Winston Churchill was not known for appeasing people who pointed out his shortcomings. A lady said to him, “Sir, you re drunk.”
Churchill’s response: “Madam, you are ugly. In the morning, I will be sober.”
On another occasion, Nancy Astor told him, “Sir, if you were my husband, I would give you poison.”
His response: “If I were your husband, I would take it.”
His is not a good example for speakers. You should do what you can not to offend when speaking, whether individually or to a crowd. In most audiences, there is someone just waiting to be offended. Don’t make their wait a short one.
Here are some suggestions to keep the audience on your side.
Know how to pronounce any proper noun connected with the organization. If you mention someone in the audience, make sure you know how to pronounce the name. The name of the company, the city where you are speaking, a well-known local landmark, and the product lines are examples of words whose pronunciation you should check out before you speak. When President Kennedy was speaking in Berlin, his efforts to connect with his audience began with, “Ich bin ein Berliner.” With these words he intended to assure the people that he was also a citizen of Berlin. Unfortunately, to the local folks, a “Berliner” was, primarily, a jelly donut. Getting language right can be challenging.
If you know you are going to be discussing an issue that will get resistance from the audience, early in the presentation you should stress areas where you do agree with the audience. For example, adequate profits are important both to the hourly worker and the CEO; the method of obtaining those profits may not seem the same for both. Talk first about profit management.
As we indicated in our new book, be sensitive to the themes that the person or audience may feel very strongly about and don’t make light of them. If you are speaking in Indiana, for example, you’d do best to avoid taking sides between the Indiana Hoosiers and the Purdue Boilermakers. Whereas each nickname is ripe for derision, wisdom dictates that you avoid jokes about either. If there’s an unusual statue in the middle of the town square, don’t belittle it. As in the case of the Boll Weevil Statue in Enterprise, Alabama, local citizens may be proud of their monument, even if it honors an agricultural pest. Learn the loyalties and allegiances that a group of people has and respond to them with grace, leaving out negative references.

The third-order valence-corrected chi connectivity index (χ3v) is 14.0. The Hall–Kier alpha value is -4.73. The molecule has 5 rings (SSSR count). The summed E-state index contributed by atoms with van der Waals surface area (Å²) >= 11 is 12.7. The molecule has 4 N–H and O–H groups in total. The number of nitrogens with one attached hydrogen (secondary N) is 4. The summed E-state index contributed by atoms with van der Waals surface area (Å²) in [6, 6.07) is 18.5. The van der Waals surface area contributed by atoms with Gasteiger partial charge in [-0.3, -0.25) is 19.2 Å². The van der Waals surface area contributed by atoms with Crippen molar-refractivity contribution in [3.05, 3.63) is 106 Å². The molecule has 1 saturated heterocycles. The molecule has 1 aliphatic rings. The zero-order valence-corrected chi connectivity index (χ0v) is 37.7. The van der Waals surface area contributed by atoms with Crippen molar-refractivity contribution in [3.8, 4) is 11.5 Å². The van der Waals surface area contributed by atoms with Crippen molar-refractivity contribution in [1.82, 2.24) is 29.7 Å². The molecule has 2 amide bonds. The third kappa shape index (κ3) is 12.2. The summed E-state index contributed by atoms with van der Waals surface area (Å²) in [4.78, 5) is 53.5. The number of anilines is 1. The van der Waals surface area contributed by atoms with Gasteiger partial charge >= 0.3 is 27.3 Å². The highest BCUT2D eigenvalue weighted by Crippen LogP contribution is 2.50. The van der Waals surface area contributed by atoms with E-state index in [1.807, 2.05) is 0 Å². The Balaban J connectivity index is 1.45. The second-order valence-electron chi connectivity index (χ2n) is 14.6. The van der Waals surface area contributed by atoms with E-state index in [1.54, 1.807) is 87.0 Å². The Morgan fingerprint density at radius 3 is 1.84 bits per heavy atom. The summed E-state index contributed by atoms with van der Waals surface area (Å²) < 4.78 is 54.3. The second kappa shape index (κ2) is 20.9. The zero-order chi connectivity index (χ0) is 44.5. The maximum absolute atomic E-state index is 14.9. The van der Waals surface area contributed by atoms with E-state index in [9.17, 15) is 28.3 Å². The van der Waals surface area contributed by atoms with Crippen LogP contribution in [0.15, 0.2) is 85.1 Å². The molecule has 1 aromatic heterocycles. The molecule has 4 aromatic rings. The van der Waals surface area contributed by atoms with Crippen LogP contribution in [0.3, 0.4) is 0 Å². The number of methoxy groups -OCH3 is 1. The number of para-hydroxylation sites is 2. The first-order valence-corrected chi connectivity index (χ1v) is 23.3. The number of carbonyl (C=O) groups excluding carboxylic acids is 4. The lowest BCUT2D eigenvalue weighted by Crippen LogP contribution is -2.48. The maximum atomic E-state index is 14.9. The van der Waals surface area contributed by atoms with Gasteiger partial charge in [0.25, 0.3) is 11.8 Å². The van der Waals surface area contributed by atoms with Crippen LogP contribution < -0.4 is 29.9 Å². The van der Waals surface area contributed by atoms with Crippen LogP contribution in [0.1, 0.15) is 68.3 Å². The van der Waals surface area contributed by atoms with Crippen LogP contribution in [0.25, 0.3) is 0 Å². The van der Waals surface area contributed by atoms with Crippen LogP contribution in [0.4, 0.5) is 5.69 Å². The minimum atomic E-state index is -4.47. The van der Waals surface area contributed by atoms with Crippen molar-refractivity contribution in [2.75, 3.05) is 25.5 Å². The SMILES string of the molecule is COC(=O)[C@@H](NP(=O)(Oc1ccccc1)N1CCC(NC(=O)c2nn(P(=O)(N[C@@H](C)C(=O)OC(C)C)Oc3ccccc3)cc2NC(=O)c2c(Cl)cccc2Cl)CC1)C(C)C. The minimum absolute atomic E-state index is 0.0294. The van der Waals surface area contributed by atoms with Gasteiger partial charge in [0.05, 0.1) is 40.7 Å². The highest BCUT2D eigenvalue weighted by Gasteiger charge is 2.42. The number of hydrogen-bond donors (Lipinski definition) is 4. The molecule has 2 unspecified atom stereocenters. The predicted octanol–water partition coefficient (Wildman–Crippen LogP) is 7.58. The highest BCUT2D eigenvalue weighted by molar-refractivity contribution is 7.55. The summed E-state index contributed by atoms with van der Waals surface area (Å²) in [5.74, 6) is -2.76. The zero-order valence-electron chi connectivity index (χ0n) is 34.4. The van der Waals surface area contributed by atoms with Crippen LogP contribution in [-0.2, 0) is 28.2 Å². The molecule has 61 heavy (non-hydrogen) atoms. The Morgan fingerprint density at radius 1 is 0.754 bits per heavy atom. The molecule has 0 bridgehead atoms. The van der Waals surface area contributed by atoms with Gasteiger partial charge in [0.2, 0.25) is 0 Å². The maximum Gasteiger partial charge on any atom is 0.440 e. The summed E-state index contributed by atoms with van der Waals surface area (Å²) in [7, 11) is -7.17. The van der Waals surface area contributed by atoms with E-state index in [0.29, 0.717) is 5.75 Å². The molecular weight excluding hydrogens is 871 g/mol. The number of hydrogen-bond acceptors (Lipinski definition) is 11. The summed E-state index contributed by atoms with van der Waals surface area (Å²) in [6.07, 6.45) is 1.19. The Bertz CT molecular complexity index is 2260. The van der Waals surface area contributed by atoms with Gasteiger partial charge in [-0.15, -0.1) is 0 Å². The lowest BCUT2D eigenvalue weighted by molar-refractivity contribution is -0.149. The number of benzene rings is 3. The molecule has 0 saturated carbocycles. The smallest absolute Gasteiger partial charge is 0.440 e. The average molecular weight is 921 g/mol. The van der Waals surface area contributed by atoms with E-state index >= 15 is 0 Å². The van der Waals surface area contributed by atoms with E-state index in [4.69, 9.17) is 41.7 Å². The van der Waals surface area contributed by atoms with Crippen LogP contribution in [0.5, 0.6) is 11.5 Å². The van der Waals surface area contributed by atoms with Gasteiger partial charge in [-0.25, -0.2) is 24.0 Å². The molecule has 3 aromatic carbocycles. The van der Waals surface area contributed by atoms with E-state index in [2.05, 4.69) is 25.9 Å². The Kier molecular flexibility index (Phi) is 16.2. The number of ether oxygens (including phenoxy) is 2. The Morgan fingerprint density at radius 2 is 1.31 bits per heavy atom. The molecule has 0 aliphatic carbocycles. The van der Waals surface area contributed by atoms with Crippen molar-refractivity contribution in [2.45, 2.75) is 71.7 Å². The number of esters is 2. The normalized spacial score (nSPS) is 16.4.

Don’t use profanity or sexist or racist language, and do not ridicule an occupation or socio-economic background. When in doubt, don’t. Don’t apologize for your lack of preparation or depth of content. Audiences will find that out on their own soon enough. Don’t talk about yourself extensively; do so only to establish credibility or contest.
Learn as much as possible about the audience ahead of time so you will not inadvertently insult them because you are unaware of a problem the company is facing. Not long after the Beverly Hills Supper Club fire in Northern Kentucky in which 167 people were killed, I made reference to that tragedy in a speech. A young man immediately got up and left the room. Later I found out that his father had died in that fire. This was too soon after the horrific event to discuss it publicly where there might be people who were directly affected.
Everyone does not have a sense of humor, but if they don’t I wish everyone had the attitude Dolly Parton has. She said, “I’m not offended by all the dumb blonde jokes because I’m not dumb…and I also know that I’m not blonde.”
Stephen D. Boyd, Ph.D., CSP, is Professor of Speech Communication in the College of Informatics at Northern Kentucky University in the Cincinnati area. He presents keynotes and seminars to corporations and associations whose people want to speak and listen effectively. See additional articles and resources at www.sboyd.com. He can be reached at 800-727-6520 or at firstname.lastname@example.org.